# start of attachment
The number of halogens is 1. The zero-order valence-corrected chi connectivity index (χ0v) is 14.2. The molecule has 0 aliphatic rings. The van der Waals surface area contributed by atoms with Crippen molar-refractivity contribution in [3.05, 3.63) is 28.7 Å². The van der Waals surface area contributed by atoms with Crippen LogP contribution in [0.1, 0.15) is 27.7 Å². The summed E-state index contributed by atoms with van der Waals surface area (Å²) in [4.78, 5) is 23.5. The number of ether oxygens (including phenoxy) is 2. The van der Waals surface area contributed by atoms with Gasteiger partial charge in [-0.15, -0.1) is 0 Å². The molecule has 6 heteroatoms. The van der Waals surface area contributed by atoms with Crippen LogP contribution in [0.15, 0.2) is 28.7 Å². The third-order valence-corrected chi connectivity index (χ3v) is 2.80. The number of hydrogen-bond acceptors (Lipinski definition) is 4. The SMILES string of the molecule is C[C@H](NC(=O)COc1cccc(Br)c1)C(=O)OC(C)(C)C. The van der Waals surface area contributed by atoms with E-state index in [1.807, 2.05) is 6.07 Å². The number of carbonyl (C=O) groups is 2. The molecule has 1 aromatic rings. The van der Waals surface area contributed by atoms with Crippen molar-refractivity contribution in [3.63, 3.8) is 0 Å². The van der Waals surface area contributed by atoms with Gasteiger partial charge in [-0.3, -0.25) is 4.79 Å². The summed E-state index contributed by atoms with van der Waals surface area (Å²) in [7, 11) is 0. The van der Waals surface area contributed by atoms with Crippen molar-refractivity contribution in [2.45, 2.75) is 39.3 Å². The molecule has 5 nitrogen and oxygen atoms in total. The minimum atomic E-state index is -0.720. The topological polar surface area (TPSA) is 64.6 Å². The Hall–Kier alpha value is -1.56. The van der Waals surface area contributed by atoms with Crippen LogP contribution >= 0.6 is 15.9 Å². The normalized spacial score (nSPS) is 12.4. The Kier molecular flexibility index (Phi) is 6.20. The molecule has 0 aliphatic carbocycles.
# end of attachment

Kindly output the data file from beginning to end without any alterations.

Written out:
The number of halogens is 1. The zero-order valence-corrected chi connectivity index (χ0v) is 14.2. The molecule has 0 aliphatic rings. The van der Waals surface area contributed by atoms with Crippen molar-refractivity contribution in [3.05, 3.63) is 28.7 Å². The van der Waals surface area contributed by atoms with Crippen LogP contribution in [0.1, 0.15) is 27.7 Å². The summed E-state index contributed by atoms with van der Waals surface area (Å²) in [4.78, 5) is 23.5. The number of ether oxygens (including phenoxy) is 2. The van der Waals surface area contributed by atoms with Gasteiger partial charge in [-0.15, -0.1) is 0 Å². The molecule has 6 heteroatoms. The van der Waals surface area contributed by atoms with Crippen LogP contribution in [0.15, 0.2) is 28.7 Å². The third-order valence-corrected chi connectivity index (χ3v) is 2.80. The number of hydrogen-bond acceptors (Lipinski definition) is 4. The SMILES string of the molecule is C[C@H](NC(=O)COc1cccc(Br)c1)C(=O)OC(C)(C)C. The van der Waals surface area contributed by atoms with E-state index in [1.807, 2.05) is 6.07 Å². The number of carbonyl (C=O) groups is 2. The molecule has 1 aromatic rings. The van der Waals surface area contributed by atoms with Crippen molar-refractivity contribution in [3.63, 3.8) is 0 Å². The van der Waals surface area contributed by atoms with Gasteiger partial charge in [-0.3, -0.25) is 4.79 Å². The summed E-state index contributed by atoms with van der Waals surface area (Å²) in [7, 11) is 0. The van der Waals surface area contributed by atoms with Crippen molar-refractivity contribution in [2.45, 2.75) is 39.3 Å². The molecule has 5 nitrogen and oxygen atoms in total. The minimum atomic E-state index is -0.720. The topological polar surface area (TPSA) is 64.6 Å². The Hall–Kier alpha value is -1.56. The van der Waals surface area contributed by atoms with Crippen LogP contribution >= 0.6 is 15.9 Å². The normalized spacial score (nSPS) is 12.4. The Kier molecular flexibility index (Phi) is 6.20. The molecule has 0 aliphatic carbocycles.